Introductory statement to the press conference (with Q&A)
Mario Draghi, President of the ECB,Frankfurt am Main, 3 April 2014Jump to the transcript of the questions and answers
Ladies and gentlemen, the Vice-President and I are very pleased to welcome you to our press conference. We will now report on the outcome of today’s meeting of the Governing Council, which was also attended by the Commission Vice-President, Mr Rehn.
Based on our regular economic and monetary analyses, we decided to keep the key ECB interest rates unchanged. Incoming information confirms that the moderate recovery of the euro area economy is proceeding in line with our previous assessment. At the same time, recent information remains consistent with our expectation of a prolonged period of low inflation followed by a gradual upward movement in HICP inflation rates. The signals from the monetary analysis confirm the picture of subdued underlying price pressures in the euro area over the medium term. Inflation expectations for the euro area over the medium to long term continue to be firmly anchored in line with our aim of maintaining inflation rates below, but close to, 2%.
Looking ahead, we will monitor developments very closely and will consider all instruments available to us. We are resolute in our determination to maintain a high degree of monetary accommodation and to act swiftly if required. Hence, we do not exclude further monetary policy easing and we firmly reiterate that we continue to expect the key ECB interest rates to remain at present or lower levels for an extended period of time. This expectation is based on an overall subdued outlook for inflation extending into the medium term, given the broad-based weakness of the economy, the high degree of unutilised capacity and subdued money and credit creation. At the same time, we are closely following developments on money markets. The Governing Council is unanimous in its commitment to using also unconventional instruments within its mandate in order to cope effectively with risks of a too prolonged period of low inflation.
Let me now explain our assessment in greater detail, starting with the economic analysis. Real GDP in the euro area rose by 0.2%, quarter on quarter, in the last quarter of 2013, after 0.1% and 0.3% in the previous two quarters respectively. Survey data that encompass the first quarter of this year are consistent with continued moderate growth, confirming previous expectations that the ongoing recovery is increasingly supported by firmer domestic demand. Looking ahead, some further improvement in domestic demand should materialise, supported by the accommodative monetary policy stance, ongoing improvements in financing conditions working their way through to the real economy, and the progress made in fiscal consolidation and structural reforms. In addition, real incomes are supported by moderate price developments, in particular lower energy prices. Economic activity is also expected to benefit from a gradual strengthening of demand for euro area exports. At the same time, although labour markets have shown the first signs of improvement, unemployment in the euro area remains high and, overall, unutilised capacity is sizeable. Moreover, the necessary balance sheet adjustments in the public and private sectors will continue to weigh on the pace of the economic recovery.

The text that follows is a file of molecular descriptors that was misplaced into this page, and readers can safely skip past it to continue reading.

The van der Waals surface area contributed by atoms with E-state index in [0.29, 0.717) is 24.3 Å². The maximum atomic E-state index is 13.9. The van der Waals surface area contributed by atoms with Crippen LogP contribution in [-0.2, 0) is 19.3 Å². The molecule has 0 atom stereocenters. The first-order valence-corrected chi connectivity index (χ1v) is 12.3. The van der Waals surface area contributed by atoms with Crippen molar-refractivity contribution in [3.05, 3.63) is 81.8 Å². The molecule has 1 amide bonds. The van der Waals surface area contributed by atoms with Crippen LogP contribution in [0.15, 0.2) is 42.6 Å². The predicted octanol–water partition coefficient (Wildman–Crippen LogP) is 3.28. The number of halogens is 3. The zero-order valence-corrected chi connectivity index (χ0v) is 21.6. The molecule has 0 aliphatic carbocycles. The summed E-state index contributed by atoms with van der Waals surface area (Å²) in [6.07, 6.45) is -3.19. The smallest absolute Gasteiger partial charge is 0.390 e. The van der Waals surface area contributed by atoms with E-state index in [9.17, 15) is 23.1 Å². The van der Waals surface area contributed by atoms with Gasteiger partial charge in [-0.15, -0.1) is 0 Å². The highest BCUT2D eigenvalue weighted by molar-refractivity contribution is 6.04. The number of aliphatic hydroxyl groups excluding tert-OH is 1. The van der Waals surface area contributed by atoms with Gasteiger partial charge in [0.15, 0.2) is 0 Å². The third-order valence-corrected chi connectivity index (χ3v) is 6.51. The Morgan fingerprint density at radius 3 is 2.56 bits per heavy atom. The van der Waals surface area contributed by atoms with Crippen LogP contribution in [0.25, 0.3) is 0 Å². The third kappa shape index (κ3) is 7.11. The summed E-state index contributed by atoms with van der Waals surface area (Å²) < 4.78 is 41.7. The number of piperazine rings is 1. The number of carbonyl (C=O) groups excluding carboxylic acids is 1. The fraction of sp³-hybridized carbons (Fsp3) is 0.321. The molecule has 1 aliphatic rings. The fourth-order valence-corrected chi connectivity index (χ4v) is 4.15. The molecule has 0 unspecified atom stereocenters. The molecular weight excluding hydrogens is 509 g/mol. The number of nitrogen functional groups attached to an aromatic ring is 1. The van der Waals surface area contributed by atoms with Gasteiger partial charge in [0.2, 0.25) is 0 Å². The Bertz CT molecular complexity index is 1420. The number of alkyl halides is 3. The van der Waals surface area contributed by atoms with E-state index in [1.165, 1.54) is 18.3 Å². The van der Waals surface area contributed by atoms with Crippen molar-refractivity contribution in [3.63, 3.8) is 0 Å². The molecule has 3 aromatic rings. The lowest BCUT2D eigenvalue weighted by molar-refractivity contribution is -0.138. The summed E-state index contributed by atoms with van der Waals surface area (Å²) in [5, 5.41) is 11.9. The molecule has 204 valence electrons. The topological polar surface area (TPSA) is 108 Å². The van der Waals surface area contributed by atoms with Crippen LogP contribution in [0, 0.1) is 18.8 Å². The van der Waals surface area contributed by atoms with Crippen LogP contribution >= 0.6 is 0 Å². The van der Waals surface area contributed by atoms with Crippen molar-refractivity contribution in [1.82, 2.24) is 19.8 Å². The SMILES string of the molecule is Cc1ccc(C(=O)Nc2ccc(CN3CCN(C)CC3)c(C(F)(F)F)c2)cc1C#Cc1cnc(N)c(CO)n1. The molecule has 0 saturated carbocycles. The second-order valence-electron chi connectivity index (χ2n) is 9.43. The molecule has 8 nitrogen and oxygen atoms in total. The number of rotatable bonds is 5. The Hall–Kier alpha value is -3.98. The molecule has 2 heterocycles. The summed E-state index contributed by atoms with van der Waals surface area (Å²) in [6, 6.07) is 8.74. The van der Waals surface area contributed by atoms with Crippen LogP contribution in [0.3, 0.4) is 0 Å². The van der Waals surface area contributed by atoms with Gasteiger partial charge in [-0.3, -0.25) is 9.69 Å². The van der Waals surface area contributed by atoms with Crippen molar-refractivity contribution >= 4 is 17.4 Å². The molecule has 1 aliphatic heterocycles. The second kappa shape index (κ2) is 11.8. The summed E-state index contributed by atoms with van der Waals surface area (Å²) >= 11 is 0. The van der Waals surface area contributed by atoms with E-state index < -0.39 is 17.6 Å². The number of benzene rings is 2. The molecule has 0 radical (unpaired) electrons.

The risks surrounding the economic outlook for the euro area continue to be on the downside. Developments in global financial markets and in emerging market economies, as well as geopolitical risks, may have the potential to affect economic conditions negatively. Other downside risks include weaker than expected domestic demand and insufficient implementation of structural reforms in euro area countries, as well as weaker export growth.
According to Eurostat’s flash estimate, euro area annual HICP inflation was 0.5% in March 2014, down from 0.7% in February. The decrease reflects falls in the annual rates of change of the food, goods and services components, partly offset by a more moderate decline in energy prices. On the basis of current exchange rates and prevailing futures prices for energy, annual HICP inflation is expected to pick up somewhat in April, partly related to the volatility of service prices in the months around Easter. Over the following months, annual HICP inflation is expected to remain low, before gradually increasing during 2015 to reach levels closer to 2% towards the end of 2016. At the same time, medium to long-term inflation expectations remain firmly anchored in line with price stability.
The Governing Council sees both upside and downside risks to the outlook for price developments as limited and broadly balanced over the medium term. In this context, the possible repercussions of both geopolitical risks and exchange rate developments will be monitored closely.
Turning to the monetary analysis, data for February 2014 point to subdued underlying growth in broad money (M3). Annual growth in M3 was broadly stable in February at 1.3%, compared with 1.2% in January. The growth of the narrow monetary aggregate M1 remained robust at 6.2% in February, after 6.1% in January. The main factor supporting annual M3 growth continued to be the increase in the MFI net external asset position, reflecting the keen interest of international investors in euro area assets.